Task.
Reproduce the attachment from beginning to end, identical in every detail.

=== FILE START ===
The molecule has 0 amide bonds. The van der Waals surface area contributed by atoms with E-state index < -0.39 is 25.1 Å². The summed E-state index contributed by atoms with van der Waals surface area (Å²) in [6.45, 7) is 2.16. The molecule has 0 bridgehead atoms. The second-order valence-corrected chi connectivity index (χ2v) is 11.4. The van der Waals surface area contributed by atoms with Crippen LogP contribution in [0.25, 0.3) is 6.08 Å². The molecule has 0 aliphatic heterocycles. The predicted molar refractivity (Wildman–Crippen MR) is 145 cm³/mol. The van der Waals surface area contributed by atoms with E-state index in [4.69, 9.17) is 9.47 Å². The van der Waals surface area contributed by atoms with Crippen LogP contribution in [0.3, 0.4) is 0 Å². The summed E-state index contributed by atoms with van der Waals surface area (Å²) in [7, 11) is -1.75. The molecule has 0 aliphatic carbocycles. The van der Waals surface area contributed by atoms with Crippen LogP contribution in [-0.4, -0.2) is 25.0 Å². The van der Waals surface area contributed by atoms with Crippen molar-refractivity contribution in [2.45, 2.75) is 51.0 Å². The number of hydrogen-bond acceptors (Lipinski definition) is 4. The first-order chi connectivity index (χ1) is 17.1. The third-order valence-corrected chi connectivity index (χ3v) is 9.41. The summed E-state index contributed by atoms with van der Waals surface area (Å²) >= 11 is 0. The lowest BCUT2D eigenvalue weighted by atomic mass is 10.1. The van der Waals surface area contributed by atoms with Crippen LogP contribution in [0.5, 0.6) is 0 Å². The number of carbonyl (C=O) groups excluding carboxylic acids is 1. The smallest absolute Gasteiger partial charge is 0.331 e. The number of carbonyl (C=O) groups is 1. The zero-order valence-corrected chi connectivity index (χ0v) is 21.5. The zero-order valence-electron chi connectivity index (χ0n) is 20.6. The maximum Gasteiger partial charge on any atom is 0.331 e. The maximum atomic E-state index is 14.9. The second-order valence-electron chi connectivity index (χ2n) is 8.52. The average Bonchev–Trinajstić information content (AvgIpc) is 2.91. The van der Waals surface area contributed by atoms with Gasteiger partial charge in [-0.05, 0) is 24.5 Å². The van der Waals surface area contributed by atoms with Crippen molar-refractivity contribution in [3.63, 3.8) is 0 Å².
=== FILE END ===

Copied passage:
The molecule has 0 amide bonds. The van der Waals surface area contributed by atoms with E-state index < -0.39 is 25.1 Å². The summed E-state index contributed by atoms with van der Waals surface area (Å²) in [6.45, 7) is 2.16. The molecule has 0 bridgehead atoms. The second-order valence-corrected chi connectivity index (χ2v) is 11.4. The van der Waals surface area contributed by atoms with Crippen LogP contribution in [0.25, 0.3) is 6.08 Å². The molecule has 0 aliphatic heterocycles. The predicted molar refractivity (Wildman–Crippen MR) is 145 cm³/mol. The van der Waals surface area contributed by atoms with E-state index in [4.69, 9.17) is 9.47 Å². The van der Waals surface area contributed by atoms with Crippen LogP contribution in [0.3, 0.4) is 0 Å². The summed E-state index contributed by atoms with van der Waals surface area (Å²) in [7, 11) is -1.75. The molecule has 0 aliphatic carbocycles. The van der Waals surface area contributed by atoms with Crippen LogP contribution in [-0.4, -0.2) is 25.0 Å². The van der Waals surface area contributed by atoms with Crippen molar-refractivity contribution in [2.45, 2.75) is 51.0 Å². The number of hydrogen-bond acceptors (Lipinski definition) is 4. The first-order chi connectivity index (χ1) is 17.1. The third-order valence-corrected chi connectivity index (χ3v) is 9.41. The summed E-state index contributed by atoms with van der Waals surface area (Å²) >= 11 is 0. The lowest BCUT2D eigenvalue weighted by atomic mass is 10.1. The van der Waals surface area contributed by atoms with Crippen LogP contribution in [0.5, 0.6) is 0 Å². The number of carbonyl (C=O) groups excluding carboxylic acids is 1. The smallest absolute Gasteiger partial charge is 0.331 e. The number of carbonyl (C=O) groups is 1. The zero-order valence-corrected chi connectivity index (χ0v) is 21.5. The zero-order valence-electron chi connectivity index (χ0n) is 20.6. The maximum Gasteiger partial charge on any atom is 0.331 e. The maximum atomic E-state index is 14.9. The second-order valence-electron chi connectivity index (χ2n) is 8.52. The average Bonchev–Trinajstić information content (AvgIpc) is 2.91. The van der Waals surface area contributed by atoms with Gasteiger partial charge in [-0.05, 0) is 24.5 Å². The van der Waals surface area contributed by atoms with Crippen molar-refractivity contribution in [3.63, 3.8) is 0 Å².